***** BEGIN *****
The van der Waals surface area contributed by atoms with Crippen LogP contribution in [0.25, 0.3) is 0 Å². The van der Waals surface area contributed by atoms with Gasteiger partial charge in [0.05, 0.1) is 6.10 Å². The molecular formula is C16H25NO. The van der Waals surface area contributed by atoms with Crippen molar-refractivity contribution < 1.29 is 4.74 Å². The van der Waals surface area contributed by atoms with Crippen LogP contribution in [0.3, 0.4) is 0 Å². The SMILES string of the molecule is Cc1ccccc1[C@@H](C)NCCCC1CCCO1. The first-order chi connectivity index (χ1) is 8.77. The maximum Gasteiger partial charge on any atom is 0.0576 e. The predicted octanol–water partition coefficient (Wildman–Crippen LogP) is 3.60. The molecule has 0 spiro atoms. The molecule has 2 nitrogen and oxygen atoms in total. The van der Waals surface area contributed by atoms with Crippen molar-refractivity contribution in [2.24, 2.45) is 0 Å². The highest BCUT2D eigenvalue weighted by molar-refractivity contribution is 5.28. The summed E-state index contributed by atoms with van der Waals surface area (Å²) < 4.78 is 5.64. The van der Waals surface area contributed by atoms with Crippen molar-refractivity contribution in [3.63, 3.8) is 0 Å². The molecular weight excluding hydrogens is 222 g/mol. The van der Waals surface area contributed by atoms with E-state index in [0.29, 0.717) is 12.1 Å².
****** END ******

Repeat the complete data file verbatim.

The van der Waals surface area contributed by atoms with Crippen LogP contribution in [0.25, 0.3) is 0 Å². The van der Waals surface area contributed by atoms with Gasteiger partial charge in [0.05, 0.1) is 6.10 Å². The molecular formula is C16H25NO. The van der Waals surface area contributed by atoms with Crippen molar-refractivity contribution < 1.29 is 4.74 Å². The van der Waals surface area contributed by atoms with Crippen LogP contribution in [0.3, 0.4) is 0 Å². The SMILES string of the molecule is Cc1ccccc1[C@@H](C)NCCCC1CCCO1. The first-order chi connectivity index (χ1) is 8.77. The maximum Gasteiger partial charge on any atom is 0.0576 e. The predicted octanol–water partition coefficient (Wildman–Crippen LogP) is 3.60. The molecule has 0 spiro atoms. The molecule has 2 nitrogen and oxygen atoms in total. The van der Waals surface area contributed by atoms with Crippen molar-refractivity contribution in [2.24, 2.45) is 0 Å². The highest BCUT2D eigenvalue weighted by molar-refractivity contribution is 5.28. The summed E-state index contributed by atoms with van der Waals surface area (Å²) < 4.78 is 5.64. The van der Waals surface area contributed by atoms with Crippen molar-refractivity contribution in [3.63, 3.8) is 0 Å². The molecular weight excluding hydrogens is 222 g/mol. The van der Waals surface area contributed by atoms with E-state index in [0.29, 0.717) is 12.1 Å².